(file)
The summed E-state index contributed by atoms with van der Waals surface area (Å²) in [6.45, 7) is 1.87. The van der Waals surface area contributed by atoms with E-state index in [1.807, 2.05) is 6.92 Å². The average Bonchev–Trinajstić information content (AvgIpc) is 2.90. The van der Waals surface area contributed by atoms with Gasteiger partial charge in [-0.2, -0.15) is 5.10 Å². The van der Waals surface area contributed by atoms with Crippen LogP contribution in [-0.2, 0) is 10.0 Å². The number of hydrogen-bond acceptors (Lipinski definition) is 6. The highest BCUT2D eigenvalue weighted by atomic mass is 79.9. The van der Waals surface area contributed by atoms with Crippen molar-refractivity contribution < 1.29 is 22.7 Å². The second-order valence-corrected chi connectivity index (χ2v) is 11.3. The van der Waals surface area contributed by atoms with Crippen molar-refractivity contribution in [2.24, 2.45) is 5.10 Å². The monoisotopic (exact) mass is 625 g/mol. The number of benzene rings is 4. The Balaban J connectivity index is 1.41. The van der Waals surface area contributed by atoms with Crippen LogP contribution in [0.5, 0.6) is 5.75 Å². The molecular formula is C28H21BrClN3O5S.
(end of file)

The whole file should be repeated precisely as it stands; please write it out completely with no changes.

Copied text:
The summed E-state index contributed by atoms with van der Waals surface area (Å²) in [6.45, 7) is 1.87. The van der Waals surface area contributed by atoms with E-state index in [1.807, 2.05) is 6.92 Å². The average Bonchev–Trinajstić information content (AvgIpc) is 2.90. The van der Waals surface area contributed by atoms with Gasteiger partial charge in [-0.2, -0.15) is 5.10 Å². The van der Waals surface area contributed by atoms with Crippen LogP contribution in [-0.2, 0) is 10.0 Å². The number of hydrogen-bond acceptors (Lipinski definition) is 6. The highest BCUT2D eigenvalue weighted by atomic mass is 79.9. The van der Waals surface area contributed by atoms with Crippen molar-refractivity contribution < 1.29 is 22.7 Å². The second-order valence-corrected chi connectivity index (χ2v) is 11.3. The van der Waals surface area contributed by atoms with Crippen molar-refractivity contribution in [2.24, 2.45) is 5.10 Å². The monoisotopic (exact) mass is 625 g/mol. The number of benzene rings is 4. The Balaban J connectivity index is 1.41. The van der Waals surface area contributed by atoms with Crippen LogP contribution in [0.5, 0.6) is 5.75 Å². The molecular formula is C28H21BrClN3O5S.